The animation that defines so much of B:TAS is on full display throughout this particular installment. Nearly every scene is filled with stark shadows filling rooms and playing across each character’s face. Bright car headlights cut through snow-covered nighttime streets. Interrogation rooms are lit by a single dangling bulb. Heroes and assassins lurk along moonlit rooftops waiting to strike.
“A Bullet for Bullock” is not nearly the bleakest episode of B:TAS, in fact, it stays fairly light and funny while still being extremely stylish. But the general dark atmosphere is great for an episode that embraces the noir aspects of the series’ storytelling.
And that noir feel is impeccably reflected in the episode’s sound design. The best episodes of B:TAS can work just as easily as radio plays straight out of the 1930’s. Voices, scores, and sound effects easily tell the tale on screen. Just close your eyes as you watch an episode and you may find yourself even more immersed. “A Bullet for Bullock” definitely falls into that category.
At the forefront are Costanzo’s Bullock and the always astounding Kevin Conroy as Batman. These two have such distinct, character-filled voices that they easily sell every step of the story, even without the lovely animation. The dialogue they spit out is even more mature than the normal episode of B:TAS, which never went in a kiddy direction, but still kept it family friendly. Here, Bullock talks about working for Vice and Batman even references “South Gotham crack houses,” as well one unsavory individual selling “rock crystal.” These ideas may fly over the heads of kids, but adults definitely know what is being referenced. It’s even a little shocking upon first notice!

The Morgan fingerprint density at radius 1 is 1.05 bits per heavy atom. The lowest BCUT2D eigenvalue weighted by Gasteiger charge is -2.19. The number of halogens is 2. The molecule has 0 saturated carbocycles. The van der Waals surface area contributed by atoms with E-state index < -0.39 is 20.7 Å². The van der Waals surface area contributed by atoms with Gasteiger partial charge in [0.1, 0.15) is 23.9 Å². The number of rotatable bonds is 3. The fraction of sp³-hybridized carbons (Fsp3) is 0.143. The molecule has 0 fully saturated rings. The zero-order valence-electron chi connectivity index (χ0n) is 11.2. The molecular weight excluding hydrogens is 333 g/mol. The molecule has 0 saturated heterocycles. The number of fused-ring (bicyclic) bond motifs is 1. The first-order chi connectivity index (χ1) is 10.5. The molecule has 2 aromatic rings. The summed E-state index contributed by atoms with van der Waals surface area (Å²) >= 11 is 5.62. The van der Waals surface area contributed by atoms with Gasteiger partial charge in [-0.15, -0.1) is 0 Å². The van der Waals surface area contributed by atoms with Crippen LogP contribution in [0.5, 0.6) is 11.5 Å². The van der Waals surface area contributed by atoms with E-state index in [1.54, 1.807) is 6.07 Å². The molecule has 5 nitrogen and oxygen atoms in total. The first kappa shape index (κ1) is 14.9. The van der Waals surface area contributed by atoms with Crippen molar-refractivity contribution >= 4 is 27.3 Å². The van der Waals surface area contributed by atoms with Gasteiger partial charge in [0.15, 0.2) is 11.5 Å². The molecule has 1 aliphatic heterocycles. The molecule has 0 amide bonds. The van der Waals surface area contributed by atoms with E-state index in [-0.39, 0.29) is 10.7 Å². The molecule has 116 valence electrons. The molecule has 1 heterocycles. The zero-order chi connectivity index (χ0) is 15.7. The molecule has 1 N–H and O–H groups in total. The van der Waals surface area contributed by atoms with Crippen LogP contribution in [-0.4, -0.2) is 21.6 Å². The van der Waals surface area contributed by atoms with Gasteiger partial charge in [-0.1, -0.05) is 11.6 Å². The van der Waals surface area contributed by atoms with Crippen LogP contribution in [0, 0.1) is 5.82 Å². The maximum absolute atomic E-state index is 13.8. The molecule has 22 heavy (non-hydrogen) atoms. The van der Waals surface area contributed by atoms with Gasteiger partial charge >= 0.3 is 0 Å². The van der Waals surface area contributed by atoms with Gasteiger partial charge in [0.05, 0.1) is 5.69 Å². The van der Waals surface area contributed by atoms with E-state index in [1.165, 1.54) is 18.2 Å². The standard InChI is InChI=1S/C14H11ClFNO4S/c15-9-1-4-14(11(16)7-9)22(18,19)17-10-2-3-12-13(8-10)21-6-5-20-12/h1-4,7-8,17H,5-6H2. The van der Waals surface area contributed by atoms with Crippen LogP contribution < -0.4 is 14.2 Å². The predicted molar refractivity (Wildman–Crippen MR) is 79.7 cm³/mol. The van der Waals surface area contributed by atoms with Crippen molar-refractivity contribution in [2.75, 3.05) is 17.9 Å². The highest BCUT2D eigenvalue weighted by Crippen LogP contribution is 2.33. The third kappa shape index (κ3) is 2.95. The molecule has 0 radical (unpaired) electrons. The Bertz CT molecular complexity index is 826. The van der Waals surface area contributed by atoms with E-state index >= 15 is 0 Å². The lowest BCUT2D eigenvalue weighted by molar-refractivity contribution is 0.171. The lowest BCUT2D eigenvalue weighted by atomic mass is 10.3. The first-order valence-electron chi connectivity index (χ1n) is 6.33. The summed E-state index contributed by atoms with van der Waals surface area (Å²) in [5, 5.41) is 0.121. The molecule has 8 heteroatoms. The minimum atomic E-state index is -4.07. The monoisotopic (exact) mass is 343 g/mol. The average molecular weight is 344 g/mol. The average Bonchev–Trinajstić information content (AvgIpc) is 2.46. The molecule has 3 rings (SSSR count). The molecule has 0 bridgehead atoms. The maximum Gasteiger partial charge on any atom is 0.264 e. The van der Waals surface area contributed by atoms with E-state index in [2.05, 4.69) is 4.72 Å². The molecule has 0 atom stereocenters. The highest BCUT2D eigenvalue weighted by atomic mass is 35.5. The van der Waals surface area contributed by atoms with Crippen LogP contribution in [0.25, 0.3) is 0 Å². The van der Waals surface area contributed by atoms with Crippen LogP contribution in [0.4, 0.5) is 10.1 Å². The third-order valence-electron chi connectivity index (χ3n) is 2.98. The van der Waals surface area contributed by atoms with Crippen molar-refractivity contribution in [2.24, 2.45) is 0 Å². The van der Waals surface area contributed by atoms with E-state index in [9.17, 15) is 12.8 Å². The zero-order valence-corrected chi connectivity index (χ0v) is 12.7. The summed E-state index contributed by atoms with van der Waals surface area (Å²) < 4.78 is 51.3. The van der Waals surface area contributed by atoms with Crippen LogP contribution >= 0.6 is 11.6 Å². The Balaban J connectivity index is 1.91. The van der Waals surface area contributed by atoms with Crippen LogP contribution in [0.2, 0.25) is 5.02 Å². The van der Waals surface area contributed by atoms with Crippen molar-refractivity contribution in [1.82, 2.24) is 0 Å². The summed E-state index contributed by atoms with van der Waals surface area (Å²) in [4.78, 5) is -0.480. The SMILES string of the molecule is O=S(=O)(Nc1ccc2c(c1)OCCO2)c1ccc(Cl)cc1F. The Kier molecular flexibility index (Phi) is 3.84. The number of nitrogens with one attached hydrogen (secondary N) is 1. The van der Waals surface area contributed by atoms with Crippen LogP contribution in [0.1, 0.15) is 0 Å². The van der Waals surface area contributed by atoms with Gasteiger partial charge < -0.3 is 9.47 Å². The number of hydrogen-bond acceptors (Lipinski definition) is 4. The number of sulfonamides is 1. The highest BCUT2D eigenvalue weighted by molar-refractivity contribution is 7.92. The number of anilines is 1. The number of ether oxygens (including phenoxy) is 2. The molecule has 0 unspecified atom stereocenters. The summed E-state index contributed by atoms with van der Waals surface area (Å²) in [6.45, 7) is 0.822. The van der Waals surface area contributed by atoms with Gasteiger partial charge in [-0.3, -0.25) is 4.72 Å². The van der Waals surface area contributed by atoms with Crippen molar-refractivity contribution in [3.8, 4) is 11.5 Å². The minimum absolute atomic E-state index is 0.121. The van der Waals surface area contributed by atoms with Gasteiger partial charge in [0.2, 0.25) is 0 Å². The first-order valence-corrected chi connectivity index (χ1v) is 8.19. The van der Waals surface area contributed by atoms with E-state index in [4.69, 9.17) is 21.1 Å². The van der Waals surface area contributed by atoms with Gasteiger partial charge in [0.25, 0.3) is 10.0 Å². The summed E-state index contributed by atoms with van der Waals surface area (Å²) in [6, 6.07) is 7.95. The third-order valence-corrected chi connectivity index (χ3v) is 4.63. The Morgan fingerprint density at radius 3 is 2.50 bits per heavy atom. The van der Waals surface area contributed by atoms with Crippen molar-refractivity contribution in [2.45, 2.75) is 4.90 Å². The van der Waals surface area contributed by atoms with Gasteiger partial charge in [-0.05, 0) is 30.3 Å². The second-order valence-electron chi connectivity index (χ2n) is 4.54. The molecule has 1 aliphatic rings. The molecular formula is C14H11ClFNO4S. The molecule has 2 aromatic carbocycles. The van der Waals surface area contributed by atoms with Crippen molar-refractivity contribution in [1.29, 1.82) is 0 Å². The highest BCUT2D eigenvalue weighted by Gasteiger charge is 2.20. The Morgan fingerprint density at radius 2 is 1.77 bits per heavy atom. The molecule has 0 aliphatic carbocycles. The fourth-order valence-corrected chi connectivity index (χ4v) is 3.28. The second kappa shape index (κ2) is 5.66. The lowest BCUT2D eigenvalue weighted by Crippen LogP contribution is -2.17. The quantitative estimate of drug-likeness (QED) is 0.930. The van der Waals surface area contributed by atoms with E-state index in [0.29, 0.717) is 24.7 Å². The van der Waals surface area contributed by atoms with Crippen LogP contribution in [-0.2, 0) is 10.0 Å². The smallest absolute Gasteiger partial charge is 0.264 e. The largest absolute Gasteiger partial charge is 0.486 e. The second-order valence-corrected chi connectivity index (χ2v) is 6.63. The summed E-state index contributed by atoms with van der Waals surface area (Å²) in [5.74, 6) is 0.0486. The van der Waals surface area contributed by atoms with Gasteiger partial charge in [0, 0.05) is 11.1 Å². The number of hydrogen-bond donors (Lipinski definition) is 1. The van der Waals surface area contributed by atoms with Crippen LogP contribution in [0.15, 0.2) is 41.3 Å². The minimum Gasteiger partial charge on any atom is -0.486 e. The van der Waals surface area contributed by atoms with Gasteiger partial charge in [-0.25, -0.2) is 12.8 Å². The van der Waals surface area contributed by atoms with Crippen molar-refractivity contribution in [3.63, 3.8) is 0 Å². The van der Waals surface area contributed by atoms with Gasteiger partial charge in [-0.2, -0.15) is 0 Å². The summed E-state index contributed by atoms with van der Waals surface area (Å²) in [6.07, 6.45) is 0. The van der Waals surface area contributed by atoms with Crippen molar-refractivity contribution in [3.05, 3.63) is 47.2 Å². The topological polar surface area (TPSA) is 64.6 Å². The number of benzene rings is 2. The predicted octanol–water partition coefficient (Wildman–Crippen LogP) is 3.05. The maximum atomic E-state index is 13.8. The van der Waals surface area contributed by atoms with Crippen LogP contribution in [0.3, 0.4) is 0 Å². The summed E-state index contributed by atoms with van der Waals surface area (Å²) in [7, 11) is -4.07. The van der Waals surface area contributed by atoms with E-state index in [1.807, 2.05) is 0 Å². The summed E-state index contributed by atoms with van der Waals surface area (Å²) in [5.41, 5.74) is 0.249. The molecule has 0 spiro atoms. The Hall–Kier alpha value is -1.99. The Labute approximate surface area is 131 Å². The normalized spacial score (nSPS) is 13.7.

But what may most define “A Bullet for Bullock” is the score. B:TAS is known for having a fantastic soundtrack, especially the opening theme, but every episode is filled with unique and pitch perfect music. Well, for the most part. Episodes like “Christmas with The Joker” and “Moon of the Wolf” are actually quite terrible. But they are the rare exception.
“A Bullet for Bullock” is a real standout in the series as a whole. Composer Shirley Walker and Harvey R. Cohen fashioned an extremely jazz-focused score that lovingly compliments the noir tones of the episode. Somber trombones fill many of the quiet scenes featuring Bullock alone while a full jazz band picks up when action and suspense kick in. It’s a fantastic way to keep a solid hardboiled theme running throughout the episode, while still adapting properly to whatever is happening on screen. There’s even a jazz version of the Batman theme thrown in for good measure!
All in all, “A Bullet for Bullock” is an incredibly enjoyable one-off in the Batman canon. Unraveling the mystery and soaking in the atmosphere are just two of the many reasons two watch the episode again and again. Throw in twists and turns during the search for the slovenly detective’s aspiring killer and the episode keeps drawing you in step by step. Plus, the storyarc for Bullock helps push him along the path toward appreciating Batman, without ever getting too sentimental. Which is easily encapsulated by his remark toward The Caped Crusader near the end: “By the way, I still think you’re a freak, but … thanks.”
If you have never seen “A Bullet for Bullock” or paid enough attention to it, do yourself a favor and give it a rewatch.